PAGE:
Mai Her, Youth Apprentice

 

“You come into Cycles for Change with your bike wanting to fix your handlebars. You wait for a stand, you get a stand. You expect the staff to fix it for you, pay them, walk in, walk out. But instead, they let you do it and are there to help guide you through the process. It’s fun. And it’s free.”

This is how Mai Her would describe Cycles for Change to someone who has never been before. And it is similar to the experience she had.

Mai, now beginning her third year at the University of Minnesota Twin Cities as a psychology major and neuroscience/IT minor, stumbled upon Cycles for Change in high school. “They give out books of course offerings and I wanted to do something different,” she said. “I found Sibley Bike Depot in the book and it said you could fix up a bike and take it home with you. I liked the idea of getting a free bike.”

So Mai took the class and learned a lot of hands-on bike maintenance, even finding she loved to clean the hubs of bikes. She had always been an avid cyclist, but had never known anything about fixing bikes. “Learning how to fix bikes was kind of a draw to the program,” she said. After completing the class and working open shop nights, she was invited to apply to an opening in the Youth Apprentice Program, which she was a part of in 2012 and 2013.

One of her most memorable experiences at C4C involved big figures in her community. “There were two council members that came in at different times,” she said. “One came to talk with the youth apprentices and the other came in to fix his bike and I got to help him. For me, the council member was such a big figure, and I felt like a badass getting to work with him. But it was nice to see that he was also just a cyclist like me and we were all just working on the bike together.” This sense of community is something that Mai enjoyed most about her time at C4C.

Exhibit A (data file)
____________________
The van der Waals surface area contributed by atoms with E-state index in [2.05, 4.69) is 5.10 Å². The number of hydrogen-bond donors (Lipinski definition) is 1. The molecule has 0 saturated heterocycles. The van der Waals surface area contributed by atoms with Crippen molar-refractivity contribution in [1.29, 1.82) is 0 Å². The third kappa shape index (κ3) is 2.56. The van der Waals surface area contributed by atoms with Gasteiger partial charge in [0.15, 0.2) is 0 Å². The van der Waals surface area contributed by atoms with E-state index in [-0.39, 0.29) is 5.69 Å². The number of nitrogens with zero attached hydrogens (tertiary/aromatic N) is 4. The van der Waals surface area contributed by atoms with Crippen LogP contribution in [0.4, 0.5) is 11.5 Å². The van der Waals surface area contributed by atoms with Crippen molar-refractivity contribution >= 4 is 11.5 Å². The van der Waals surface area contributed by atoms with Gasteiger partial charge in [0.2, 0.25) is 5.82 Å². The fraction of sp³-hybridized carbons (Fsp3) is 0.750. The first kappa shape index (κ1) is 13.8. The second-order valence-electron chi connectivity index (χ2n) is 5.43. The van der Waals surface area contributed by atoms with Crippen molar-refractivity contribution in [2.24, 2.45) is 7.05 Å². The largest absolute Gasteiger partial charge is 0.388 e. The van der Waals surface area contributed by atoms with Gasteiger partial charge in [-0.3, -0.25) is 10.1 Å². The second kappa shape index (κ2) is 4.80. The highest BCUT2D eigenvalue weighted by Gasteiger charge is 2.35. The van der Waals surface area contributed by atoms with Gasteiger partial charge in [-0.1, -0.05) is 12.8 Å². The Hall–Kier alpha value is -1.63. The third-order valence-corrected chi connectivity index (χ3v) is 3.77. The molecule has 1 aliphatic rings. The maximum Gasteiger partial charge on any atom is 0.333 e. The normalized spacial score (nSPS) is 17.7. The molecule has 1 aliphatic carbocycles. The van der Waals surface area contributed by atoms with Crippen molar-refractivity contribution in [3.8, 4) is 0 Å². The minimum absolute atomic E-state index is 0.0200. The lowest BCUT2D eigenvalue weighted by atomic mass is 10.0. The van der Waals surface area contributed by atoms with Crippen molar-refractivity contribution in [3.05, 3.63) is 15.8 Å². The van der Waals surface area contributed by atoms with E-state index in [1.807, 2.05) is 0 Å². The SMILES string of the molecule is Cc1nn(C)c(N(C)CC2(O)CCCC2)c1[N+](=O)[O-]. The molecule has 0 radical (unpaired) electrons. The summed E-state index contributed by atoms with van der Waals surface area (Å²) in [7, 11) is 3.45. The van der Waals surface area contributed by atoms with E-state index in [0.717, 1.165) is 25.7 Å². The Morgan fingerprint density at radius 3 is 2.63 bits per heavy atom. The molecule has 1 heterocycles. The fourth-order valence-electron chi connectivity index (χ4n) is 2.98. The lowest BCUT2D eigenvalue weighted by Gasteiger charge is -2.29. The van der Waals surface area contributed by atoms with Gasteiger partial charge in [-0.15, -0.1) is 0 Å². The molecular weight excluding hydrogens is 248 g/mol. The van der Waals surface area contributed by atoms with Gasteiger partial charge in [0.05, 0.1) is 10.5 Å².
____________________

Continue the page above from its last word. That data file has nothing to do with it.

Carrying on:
She also commented on how C4C’s Women and Transgender Open Shop Night had a great impact on her. “It provides a safe space. I don’t know a lot of safe spaces for these people so it’s great for this community,” she said. She noted that she got to experience this particular open shop as both a staff member and as someone working on her own bike.

Making connections at youth conferences was another way Mai was able to experience community, and she had the opportunity to attend the Youth Venture Conference in Washington, D.C. and the Youth Bike Summit in New York City. “I still have the business cards from people I met at those conferences,” she said. “The most interesting thing about those conferences is that, since they are all about sustainability and social change, each organization has their own different way of how they attack it and handle it, but it’s all to get at the same goal.”

Now, Mai doesn’t bike as much as she did during her youth apprenticeship. “When I was in the program, I biked a lot more than I do now. And I wanted to for some odd reason,” she laughed. “And now that I’m not in that atmosphere, it’s sort of like, ‘eh, you can go bike [without me].’”

When asked what kind of support she would need to get biking again she replied with ‘resources.’ “I don’t even know what communities there are,” she said. “Finding people my own age, knowing what kind of routes, what events are happening, who to bike with. That would help.”

Nevertheless, Mai has transferred her C4C experiences, interests, and skills from biking to cars. “[Bike maintenance] has peaked my interest in car maintenance,” she said. “I’ll own a car someday, so I’d like to know how to fix it. Working on bikes first was a good start.”

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